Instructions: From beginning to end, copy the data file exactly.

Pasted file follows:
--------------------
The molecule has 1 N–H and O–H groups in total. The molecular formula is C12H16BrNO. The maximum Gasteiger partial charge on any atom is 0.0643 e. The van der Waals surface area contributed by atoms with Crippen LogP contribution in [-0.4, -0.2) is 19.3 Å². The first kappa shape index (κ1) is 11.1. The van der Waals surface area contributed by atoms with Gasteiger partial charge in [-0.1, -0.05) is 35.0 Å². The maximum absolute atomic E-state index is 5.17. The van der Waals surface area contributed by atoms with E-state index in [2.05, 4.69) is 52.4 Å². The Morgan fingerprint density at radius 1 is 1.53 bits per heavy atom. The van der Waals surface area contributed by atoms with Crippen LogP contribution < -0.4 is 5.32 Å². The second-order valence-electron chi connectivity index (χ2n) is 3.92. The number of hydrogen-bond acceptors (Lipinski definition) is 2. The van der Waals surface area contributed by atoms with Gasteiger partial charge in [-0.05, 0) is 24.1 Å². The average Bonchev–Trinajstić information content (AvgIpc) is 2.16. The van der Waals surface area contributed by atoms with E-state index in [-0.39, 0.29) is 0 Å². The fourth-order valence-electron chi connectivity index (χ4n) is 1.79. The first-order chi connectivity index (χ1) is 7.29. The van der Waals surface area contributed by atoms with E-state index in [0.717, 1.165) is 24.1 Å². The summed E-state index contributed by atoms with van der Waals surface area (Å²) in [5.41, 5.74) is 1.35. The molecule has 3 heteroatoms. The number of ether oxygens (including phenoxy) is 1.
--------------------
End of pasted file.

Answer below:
The molecule has 1 N–H and O–H groups in total. The molecular formula is C12H16BrNO. The maximum Gasteiger partial charge on any atom is 0.0643 e. The van der Waals surface area contributed by atoms with Crippen LogP contribution in [-0.4, -0.2) is 19.3 Å². The first kappa shape index (κ1) is 11.1. The van der Waals surface area contributed by atoms with Gasteiger partial charge in [-0.1, -0.05) is 35.0 Å². The maximum absolute atomic E-state index is 5.17. The van der Waals surface area contributed by atoms with E-state index in [2.05, 4.69) is 52.4 Å². The Morgan fingerprint density at radius 1 is 1.53 bits per heavy atom. The van der Waals surface area contributed by atoms with Crippen LogP contribution < -0.4 is 5.32 Å². The second-order valence-electron chi connectivity index (χ2n) is 3.92. The number of hydrogen-bond acceptors (Lipinski definition) is 2. The van der Waals surface area contributed by atoms with Gasteiger partial charge in [-0.05, 0) is 24.1 Å². The average Bonchev–Trinajstić information content (AvgIpc) is 2.16. The van der Waals surface area contributed by atoms with E-state index in [-0.39, 0.29) is 0 Å². The fourth-order valence-electron chi connectivity index (χ4n) is 1.79. The first-order chi connectivity index (χ1) is 7.29. The van der Waals surface area contributed by atoms with E-state index in [0.717, 1.165) is 24.1 Å². The summed E-state index contributed by atoms with van der Waals surface area (Å²) in [5.41, 5.74) is 1.35. The molecule has 3 heteroatoms. The number of ether oxygens (including phenoxy) is 1.